Know what to expect

Try to get an idea of court procedure ahead of time. You can even observe another family's hearing to get a feel for how things work.

Some questions to ask your lawyer or a court employee include:

  • Who will be in the courtroom?
  • What's the order of proceedings?
  • Are there any documents I should bring?
  • Does the judge usually make their final decision the same day as the hearing?

It's normal to feel anxious before you go to child custody court. Knowing what's to come helps you feel comfortable and ready to present your case.

Stay organized

Throughout your custody case, you'll need to organize a lot of information. You may need to draft multiple parenting plans and schedules, take notes of interactions with the other parent, print messages you exchange with them and more.

The Custody X Change app enables you to do all of this in one place. With a parenting plan template, custody calendars, a parenting journal, parent-to-parent messaging and beyond, Custody X Change makes sure you're prepared for child custody court.

Take advantage of our technology to stay on top of all the moving parts of your case.

Visualize your schedule. Get a written parenting plan. Calculate your parenting time.

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Explore examples of common schedules

Explore common schedules

What's your best schedule?

What's your best schedule?

Take the Quiz To Find Out

Join the 60,000+ other parents who have used our co-parenting tools

Organize your evidence

Track your expenses, journal what happens, and record actual time. Print organized, professional documents.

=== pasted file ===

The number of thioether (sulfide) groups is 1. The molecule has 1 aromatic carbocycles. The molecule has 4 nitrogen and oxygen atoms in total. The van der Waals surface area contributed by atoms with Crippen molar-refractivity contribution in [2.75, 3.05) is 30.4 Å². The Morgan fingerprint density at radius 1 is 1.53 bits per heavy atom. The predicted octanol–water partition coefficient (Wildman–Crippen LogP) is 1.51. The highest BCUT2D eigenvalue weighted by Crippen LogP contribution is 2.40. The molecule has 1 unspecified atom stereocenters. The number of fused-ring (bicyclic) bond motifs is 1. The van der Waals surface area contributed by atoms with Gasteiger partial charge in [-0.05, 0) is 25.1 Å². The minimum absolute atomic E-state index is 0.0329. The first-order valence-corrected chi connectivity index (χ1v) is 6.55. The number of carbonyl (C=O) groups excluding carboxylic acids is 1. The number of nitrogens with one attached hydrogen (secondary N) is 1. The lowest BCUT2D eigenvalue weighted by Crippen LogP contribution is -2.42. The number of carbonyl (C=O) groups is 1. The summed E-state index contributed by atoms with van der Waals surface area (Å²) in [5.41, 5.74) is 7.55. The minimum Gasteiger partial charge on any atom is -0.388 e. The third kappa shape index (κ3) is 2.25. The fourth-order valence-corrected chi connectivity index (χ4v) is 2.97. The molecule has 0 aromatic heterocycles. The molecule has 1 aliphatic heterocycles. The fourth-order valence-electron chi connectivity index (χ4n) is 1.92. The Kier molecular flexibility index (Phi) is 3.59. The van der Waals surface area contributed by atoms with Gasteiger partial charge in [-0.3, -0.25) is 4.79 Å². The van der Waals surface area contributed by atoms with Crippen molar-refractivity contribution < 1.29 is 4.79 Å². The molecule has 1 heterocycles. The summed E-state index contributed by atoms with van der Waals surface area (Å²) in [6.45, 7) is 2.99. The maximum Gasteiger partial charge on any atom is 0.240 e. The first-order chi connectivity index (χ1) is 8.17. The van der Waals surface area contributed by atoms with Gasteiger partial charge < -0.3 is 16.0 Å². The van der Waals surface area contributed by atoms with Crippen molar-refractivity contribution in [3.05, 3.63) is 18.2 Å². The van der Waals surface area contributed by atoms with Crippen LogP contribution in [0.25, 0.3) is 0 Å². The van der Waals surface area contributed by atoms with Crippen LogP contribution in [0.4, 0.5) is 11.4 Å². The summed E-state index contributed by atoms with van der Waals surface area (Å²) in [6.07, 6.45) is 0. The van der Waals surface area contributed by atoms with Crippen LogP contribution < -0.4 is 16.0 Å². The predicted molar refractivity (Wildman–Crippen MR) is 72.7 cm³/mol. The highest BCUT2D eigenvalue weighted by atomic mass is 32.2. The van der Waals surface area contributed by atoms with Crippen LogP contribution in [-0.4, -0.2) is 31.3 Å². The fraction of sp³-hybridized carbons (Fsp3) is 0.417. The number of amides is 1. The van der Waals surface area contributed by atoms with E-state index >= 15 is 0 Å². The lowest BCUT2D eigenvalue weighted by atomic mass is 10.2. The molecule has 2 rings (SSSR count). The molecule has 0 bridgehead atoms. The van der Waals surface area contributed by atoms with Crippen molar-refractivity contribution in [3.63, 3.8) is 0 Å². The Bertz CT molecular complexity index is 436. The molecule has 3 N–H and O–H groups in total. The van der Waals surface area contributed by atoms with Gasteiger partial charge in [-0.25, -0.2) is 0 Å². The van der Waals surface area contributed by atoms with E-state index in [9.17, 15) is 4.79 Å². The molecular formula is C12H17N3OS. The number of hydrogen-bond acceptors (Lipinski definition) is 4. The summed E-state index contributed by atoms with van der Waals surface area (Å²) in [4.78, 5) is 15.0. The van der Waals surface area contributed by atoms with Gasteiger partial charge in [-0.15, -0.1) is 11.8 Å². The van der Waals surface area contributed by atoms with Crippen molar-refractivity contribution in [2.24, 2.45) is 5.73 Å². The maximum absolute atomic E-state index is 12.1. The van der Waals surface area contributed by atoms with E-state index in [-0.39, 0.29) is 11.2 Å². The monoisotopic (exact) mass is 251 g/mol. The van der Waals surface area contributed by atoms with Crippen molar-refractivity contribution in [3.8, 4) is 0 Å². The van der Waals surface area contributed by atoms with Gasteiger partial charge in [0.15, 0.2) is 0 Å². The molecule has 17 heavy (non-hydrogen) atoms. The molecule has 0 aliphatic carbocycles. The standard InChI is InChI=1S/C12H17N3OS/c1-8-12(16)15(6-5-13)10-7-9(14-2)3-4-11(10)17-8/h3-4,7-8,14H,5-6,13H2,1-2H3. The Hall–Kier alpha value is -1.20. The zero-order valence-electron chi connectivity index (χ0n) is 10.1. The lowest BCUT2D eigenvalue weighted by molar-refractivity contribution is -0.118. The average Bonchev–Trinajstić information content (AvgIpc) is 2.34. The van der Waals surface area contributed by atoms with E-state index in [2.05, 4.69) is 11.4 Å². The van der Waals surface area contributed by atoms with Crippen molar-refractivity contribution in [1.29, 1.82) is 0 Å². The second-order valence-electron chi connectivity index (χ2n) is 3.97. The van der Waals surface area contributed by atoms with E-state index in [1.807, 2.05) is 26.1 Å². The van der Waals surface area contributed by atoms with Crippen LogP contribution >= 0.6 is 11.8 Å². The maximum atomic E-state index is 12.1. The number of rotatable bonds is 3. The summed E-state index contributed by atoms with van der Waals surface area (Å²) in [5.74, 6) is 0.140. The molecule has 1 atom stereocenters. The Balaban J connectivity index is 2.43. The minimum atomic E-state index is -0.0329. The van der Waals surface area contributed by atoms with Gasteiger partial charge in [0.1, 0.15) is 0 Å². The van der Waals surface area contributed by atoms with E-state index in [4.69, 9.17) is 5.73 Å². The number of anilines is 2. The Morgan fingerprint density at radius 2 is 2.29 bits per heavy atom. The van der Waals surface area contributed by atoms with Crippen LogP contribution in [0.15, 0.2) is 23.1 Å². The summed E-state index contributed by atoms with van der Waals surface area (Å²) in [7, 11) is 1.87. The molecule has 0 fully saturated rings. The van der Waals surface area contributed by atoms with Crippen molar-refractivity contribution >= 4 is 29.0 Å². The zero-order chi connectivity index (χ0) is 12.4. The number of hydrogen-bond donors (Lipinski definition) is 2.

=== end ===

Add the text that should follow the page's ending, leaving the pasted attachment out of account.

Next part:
Co-parent civilly

Our parent-to-parent messaging system, which detects hostile language, lets you collaborate without the drama.

Get an accurate child support order

Child support is based on parenting time or overnights in most jurisdictions. Calculate time instead of estimating.

Succeed by negotiating

Explore options together with visual calendars and detailed parenting plans. Present alternatives and reach agreement.

Never forget an exchange or activity

Get push notifications and email reminders, sync with other calendar apps and share with the other parent.

Save up to $50,000 by avoiding court

Write your parenting agreement without lawyers. Our templates walk you through each step.

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Long distance schedules

Third party schedules


Summer break

Parenting provisions


How to make a schedule

Factors to consider

Parenting plans:

Making a parenting plan

Changing your plan

Interstate, long distance

Temporary plans

Guides by location:

Parenting plans

Scheduling guidelines

Child support calculators

Age guidelines:

Birth to 18 months

18 months to 3 years

3 to 5 years

5 to 13 years

13 to 18 years


Joint physical custody

Sole physical custody

Joint legal custody

Sole legal custody

Product features:

Software overview

Printable calendars

Parenting plan templates

Journal what happens

Expense sharing

Parenting time tracking

Calculate time & overnights

Ways to use:

Succeed by negotiating

Prepare for mediation

Get ready for court


Bring calm to co‑parenting. Agree on a schedule and plan. Be prepared with everything documented.